On visit to Venezuela, St. Cloud priest impressed by strong faith amid political crisis

Venezuelan President Nicolas Maduro’s government held a vote July 30 that will replace the opposition-controlled National Assembly with a new legislature known as the Constituent Assembly. The new legislative body is expected to rewrite the constitution and give new powers to the ruling Socialist Party.

Fr. Ben Kociemba is the associate director of vocations for the Diocese of St. Cloud. He also serves as chaplain of Cathedral High School in St. Cloud.

The country, in political turmoil with a downward spiraling economy, has been dealing with a deepening humanitarian crisis for more than three years, resulting in a severe shortage of food and medicine and an increase in violence and crime.

Ten people were killed in the recent protests surrounding the election, adding to the reported tally of 121 deaths in all.

At the height of the election, Father Ben Kociemba, associate director of vocations for the Diocese of St. Cloud, traveled to Venezuela to visit and support his friend, Father James Peterson, a priest of the Archdiocese of St. Paul and Minneapolis whom he met while studying in seminary. Father Peterson has been serving a parish in the city of San Felix in the southern part of the country as a parochial vicar.

Joan Spring, director of campus ministry at Christ Church Newman Center in St. Cloud, is also a friend of Father Peterson and joined Father Kociemba on the visit. The following questions were answered by Father Kociemba.

Q: What did you do while visiting Father Peterson in Venezuela?

A: We left on July 20 and arrived back in the United States on July 31. We accompanied Father James as he did his ministry in the parish.

We had the privilege of meeting and visiting families in their homes. We were able to get to know them and to talk at length about their family and life in Venezuela. We were able to really develop some friendships as we would see some of them several times during our stay.

We joined Father Peterson as we prayed at house blessings, attended wake services, delivered cooked meals to the poorest of the poor, attended prayer sessions with parishioners, celebrated Mass at various chapels in the barrios and provided some transportation for some individuals to the hospital.

Q: How was the area you visited affected by the political climate of the country?

A: San Felix is a seven-hour drive from the capital city of Caracas. Caracas is where most of the intense activity is seen on international media with the protests and counterprotests regarding the government.

However, all the people in San Felix are talking about the current political situation. There are local protests with simple blockades that are made with whatever the people can find on roads. The past 10 years Venezuela has seen leadership from a socialist party with Hugo Chavez and Nicolas Maduro. Under their leadership, the government evolved from a democracy to a socialist government and currently is in danger of becoming a dictatorship. The economy has been mismanaged and the local people of San Felix are facing the direct effects and ramifications of the government and economy.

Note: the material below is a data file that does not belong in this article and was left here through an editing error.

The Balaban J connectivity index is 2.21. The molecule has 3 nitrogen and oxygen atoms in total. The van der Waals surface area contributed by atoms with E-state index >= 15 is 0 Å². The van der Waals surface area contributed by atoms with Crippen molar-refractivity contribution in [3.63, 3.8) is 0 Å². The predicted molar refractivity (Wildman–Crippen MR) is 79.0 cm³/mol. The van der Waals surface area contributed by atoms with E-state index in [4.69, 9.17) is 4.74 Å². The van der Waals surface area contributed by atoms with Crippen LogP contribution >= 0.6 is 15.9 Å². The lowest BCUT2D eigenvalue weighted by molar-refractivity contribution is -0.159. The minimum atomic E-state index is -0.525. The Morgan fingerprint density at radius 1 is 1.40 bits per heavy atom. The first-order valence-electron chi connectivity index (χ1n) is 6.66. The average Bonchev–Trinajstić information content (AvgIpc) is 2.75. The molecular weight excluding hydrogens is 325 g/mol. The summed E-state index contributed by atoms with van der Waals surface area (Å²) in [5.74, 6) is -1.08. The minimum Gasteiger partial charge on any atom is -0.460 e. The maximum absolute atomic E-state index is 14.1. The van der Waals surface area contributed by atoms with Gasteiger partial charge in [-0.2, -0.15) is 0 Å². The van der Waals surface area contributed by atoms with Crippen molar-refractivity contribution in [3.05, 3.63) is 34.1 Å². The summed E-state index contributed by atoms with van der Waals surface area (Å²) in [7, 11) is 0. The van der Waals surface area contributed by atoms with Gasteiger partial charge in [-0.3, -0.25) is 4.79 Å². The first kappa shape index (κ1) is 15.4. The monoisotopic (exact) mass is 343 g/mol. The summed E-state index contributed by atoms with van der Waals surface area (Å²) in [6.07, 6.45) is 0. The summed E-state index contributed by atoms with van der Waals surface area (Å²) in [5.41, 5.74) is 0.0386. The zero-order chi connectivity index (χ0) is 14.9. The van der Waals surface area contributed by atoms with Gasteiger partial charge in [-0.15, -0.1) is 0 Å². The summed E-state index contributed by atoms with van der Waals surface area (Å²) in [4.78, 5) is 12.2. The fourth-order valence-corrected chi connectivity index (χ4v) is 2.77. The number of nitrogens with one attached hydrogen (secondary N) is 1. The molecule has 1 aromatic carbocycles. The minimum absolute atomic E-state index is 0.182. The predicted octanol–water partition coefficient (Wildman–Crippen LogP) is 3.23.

Q: What are some of the challenges the Venezuelan people are facing?

A: One of the socialist party claims for the last 10 years was to put high emphasis on the oil industry and make it cheap for the people. They claimed that they could lift people out of poverty. Indeed, today, gas is cheap for the local people. But the economy has been greatly mismanaged. Inflation is through the roof. Food and medicine prices are incredibly high. Imagine paying half a month’s wage for one dose of simple acid reflux medicine.

Venezuelans need to provide their own medicine when they enter the hospital but because of the government there are incredible medicine shortages. Even for those who have full-time jobs, salaries haven’t risen with the inflation of prices. There has been very little or no assistance from the government to help with charity efforts. [People] lack the ability to acquire money that they can use to buy essential things.

To give an example: a nice meal at a restaurant could equal one month’s salary at minimum wage. They try to get cash from the bank because credit cards don’t work many places. They have to stand in line for hours to get a limited amount of cash that is inadequate for what they need to buy. They are also vulnerable to robberies.

Q: Was there anything that challenged or surprised you during the trip?

A: I was very surprised by how people can live with so little. Yet they still smile and they want to offer hospitality. They face very difficult things such as family members passing away from various dangerous things such as robberies, lack of medicine, bus accidents, etc. Yet they face it with faith. They continue to make family life their central value. I was challenged to reflect on how wasteful we can be here back in the United States with food, etc.

Q: What is the greatest lesson you learned while visiting Venezuela?

A: The power of faith. The people there show that in the midst of complete powerlessness, they find strength in God. They are suffering greatly, yet there is still a sense of joy and determination in them that can only be from God. They even want to be hospitable when they have so little. Please pray for the people and for the political situation to improve.

About Kristi Anderson

Kristi Anderson is a multimedia reporter for The Visitor newspaper.

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